City Council Changes

The issue: At the beginning of January, we’ll hopefully add a new colleague to our group of five decisionmakers. After Tasha Boerner Horvath’s ascension to the state Assembly, we have a vacancy to fill.

Why it matters: Encinitas City Council elections every two years inevitably bring changes to our mix of local elected officials. But creating a better future for Encinitas, project-by-project, takes substantially longer than a single term of two or four years.

Personally, I’m looking to fill our council vacancy with someone who is committed to championing the city’s strategic priorities. These commitments are focused around environmental issues, transportation improvements, housing compliance and rail corridor enhancements. We don’t need a bench warmer or someone who goes along to get along. I’m looking for someone with passion, zeal and dedication. 

Railroad Improvements

The issue: Major construction along the rail corridor in Cardiff will finish this year.

Why it matters: This complex, expensive and multi-year effort will provide residents with a completely separated bike and pedestrian path for 1.3 miles between Chesterfield Drive and the Santa Fe Drive underpass. The crossing at Chesterfield will be quiet, meaning train engineers won’t need to blow their horns every time they pass through the intersection. This is a big deal – the first quiet crossing in Encinitas. We have SANDAG to thank for this exciting project. I’ve been impressed with the efficiency, professionalism and technical competence of their team.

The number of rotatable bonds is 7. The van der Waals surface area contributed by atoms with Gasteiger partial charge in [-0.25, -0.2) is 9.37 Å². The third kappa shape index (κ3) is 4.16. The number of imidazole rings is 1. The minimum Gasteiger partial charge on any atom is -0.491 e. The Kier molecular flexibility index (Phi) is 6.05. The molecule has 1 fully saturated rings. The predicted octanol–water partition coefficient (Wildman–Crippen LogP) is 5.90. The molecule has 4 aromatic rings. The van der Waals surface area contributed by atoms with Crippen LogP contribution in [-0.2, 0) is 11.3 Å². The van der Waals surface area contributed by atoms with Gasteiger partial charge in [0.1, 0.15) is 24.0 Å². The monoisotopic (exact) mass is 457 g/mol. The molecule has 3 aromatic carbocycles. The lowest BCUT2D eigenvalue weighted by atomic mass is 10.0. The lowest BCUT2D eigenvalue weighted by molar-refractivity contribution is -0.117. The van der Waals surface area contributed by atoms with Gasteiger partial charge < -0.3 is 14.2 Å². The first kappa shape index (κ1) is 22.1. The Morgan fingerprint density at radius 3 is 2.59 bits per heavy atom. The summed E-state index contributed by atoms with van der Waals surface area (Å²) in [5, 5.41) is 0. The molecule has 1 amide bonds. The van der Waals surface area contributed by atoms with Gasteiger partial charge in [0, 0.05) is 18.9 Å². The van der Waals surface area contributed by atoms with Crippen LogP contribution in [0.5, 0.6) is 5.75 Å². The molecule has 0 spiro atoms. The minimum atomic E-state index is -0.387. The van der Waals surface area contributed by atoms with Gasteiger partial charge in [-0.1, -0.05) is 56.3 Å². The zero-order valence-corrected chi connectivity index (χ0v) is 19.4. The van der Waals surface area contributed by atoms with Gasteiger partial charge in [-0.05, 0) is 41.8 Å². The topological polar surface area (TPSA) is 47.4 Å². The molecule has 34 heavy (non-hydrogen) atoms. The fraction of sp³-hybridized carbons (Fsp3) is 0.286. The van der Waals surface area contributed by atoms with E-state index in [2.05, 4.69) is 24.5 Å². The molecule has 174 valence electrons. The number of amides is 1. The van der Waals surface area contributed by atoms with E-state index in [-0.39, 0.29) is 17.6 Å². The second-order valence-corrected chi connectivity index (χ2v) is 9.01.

My crystal ball can only see so far into our future. There will undoubtedly be other major stories added to this mix, but I’m excited about the opportunities that await us in 2019 and I’m eager to lean into our challenges. Please join me in helping us continue to improve our great quality of life that we’re so fortunate to have here in Encinitas.

1 Comment
  1. taxpayerconcerns 3 months ago

    According to the state agency HCD, they have been given police powers to declare a housing element out of compliance at any time even if the document was deemed compliance years ago. That could mean all of the city and county housing elements are on a precipitous cliff with HCD demanding immediate upzoning and not requiring low income housing units to be built on the properties HCD is approving. The Encinitas City Council is using this new law for the benefit of the BIA developers to build more market rate housing units on the upzoned properties.
    A part of state housing law is dedicated to involving the residents that will be affected by the increase in zoning density with crowded schools and gridlocked traffic. In Encinitas the City Council knew they were selling out the city to BIA developers who will mainly build market rate housing on the HCD approved upzoned properties. The City Council, HCD, and the Court didn’t listen to the voters and the facts.
    Several of Mayor Blakespear’s political money contributors will benefit from the programs/projects she is pushing.